By Jan Schultz
The Imperial Republican
Adding a new “life skills” segment into the Chase County School’s special education program is being considered by the Chase County School board of education.
Supt. Matt Fisher floated the idea at the board’s April 14 meeting, saying some of the school’s high needs students may need an additional program and classroom.
With the state emphasizing the importance of “inclusion” with other students in the same classrooms, Fisher said sending the high needs students back to the Wellington School would not be following the “inclusion” concept.
“But, adding a program in this building to serve their needs outside of the regular classroom and the special education room” may be something to pursue, Fisher said.
Linda Lakey, CCS’s K-4 special education teacher, said the high needs students all have different needs and can’t always be lumped together in the same rooms.
A program with more life skills activities emphasized could aid those students who are severely disabled.
“Physically, we need a Wellington-like program in this building,” Lakey said.
The high needs students are in the regular classrooms when they can, but there are times they need to be removed, she added.
Elementary Principal Nathan Vitosh said as the high needs students get older, their needs also increase.
“And, as they get older, we try to meet more specifically what the students need,” Vitosh said.
The additional program would require additional staffing. Supt. Fisher said the school could consider contracting for more of Carol Vetter’s time. She is employed by ESU #15 and is specialized to work with high needs students.
As the board discussed where this additional room might be, Fisher suggested the room could possibly be added along with an expansion of the Shorthorn gym.
“We’ve talked about it in the past, adding more seats in the elementary gym,” Fisher said.
Fisher said Chase County Schools is expecting about $250,000 in stimulus funds, all designated for special education use.
Those funds could be used to construct the additional special education room and related costs of the program, but not for the gym expansion.
Fisher asked the board to decide by the May meeting if the program should be added.
Other school board business
- School Nurse Angie Paisley was hired for another year of service and will receive an $800 raise for the 2009-2010 school year. Her salary next year will be $32,400, up from $31,600 this year. The board met in closed session for this discussion.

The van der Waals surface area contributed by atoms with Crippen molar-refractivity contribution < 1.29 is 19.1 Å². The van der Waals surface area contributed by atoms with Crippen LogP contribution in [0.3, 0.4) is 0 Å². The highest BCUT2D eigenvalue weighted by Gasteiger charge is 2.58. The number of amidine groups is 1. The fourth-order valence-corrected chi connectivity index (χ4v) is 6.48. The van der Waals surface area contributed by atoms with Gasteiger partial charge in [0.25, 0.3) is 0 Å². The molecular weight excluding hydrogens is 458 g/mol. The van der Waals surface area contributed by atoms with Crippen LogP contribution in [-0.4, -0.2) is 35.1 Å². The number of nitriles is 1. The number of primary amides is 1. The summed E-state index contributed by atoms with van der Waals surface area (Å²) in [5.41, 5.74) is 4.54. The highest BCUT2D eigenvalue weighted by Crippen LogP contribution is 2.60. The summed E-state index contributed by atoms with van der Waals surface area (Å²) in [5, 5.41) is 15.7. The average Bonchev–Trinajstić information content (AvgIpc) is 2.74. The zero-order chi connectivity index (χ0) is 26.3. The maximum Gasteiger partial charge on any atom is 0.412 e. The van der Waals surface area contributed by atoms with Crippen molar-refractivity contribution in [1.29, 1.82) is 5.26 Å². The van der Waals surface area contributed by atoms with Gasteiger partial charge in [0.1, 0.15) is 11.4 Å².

- The 2009-2010 school calendar was approved. One change suggested and approved that night was making all early dismissals at 1:30 p.m., to reduce confusion. Some early-outs before vacations were set at 2:30 p.m., but those were changed to an hour earlier. Due to the way the weeks fall this year, the first semester will conclude before the Christmas break, which starts on Dec. 18.
- Gary Johnson of Tryon was hired to teach driver’s education again this summer. Based on early registrations, Supt. Fisher indicated there will probably be just one classroom session in June. The youths will put in their driving hours later in June and in July.
- Specs for purchase of new laptops for the high school’s one-to-one program are being developed by Supt. Fisher. He is giving consideration to a smaller laptop that would save $350 to $400 each. Staff has been trying out some different models to determine how to proceed on the specs, he said.
- A legislative bill on state aid, LB 545, made it out of committee last week, and it appears (based on projections) that CCS will lose about $140,000 compared to what was received this year, Fisher said. About $234 million in federal stimulus funds will be used to fund Nebraska state aid over the next two years, replacing the $100 million in state funds that were going to go into the state aid formula. However, there are questions about funding after those two years, Fisher said. “There is not a lot of good news on state aid dollars here,” he added.
- Part of Supt. Fisher’s contract was modified to include changing the time when his contract is offered and dealing with unused vacation days. Regarding the time when the contract is offered, a recommendation from the school’s attorney suggested moving it from February back two months, to December. If there is a resignation, it would give the board more time for a search. Relating to the unused vacation days, the attorney’s recommendation was to add that unused leave would be paid “up to five days.” That clause will also be added to other CCS classified staff members’ contracts.
- The board met in closed session at the end of the meeting to discuss negotiations and personnel with no action taken.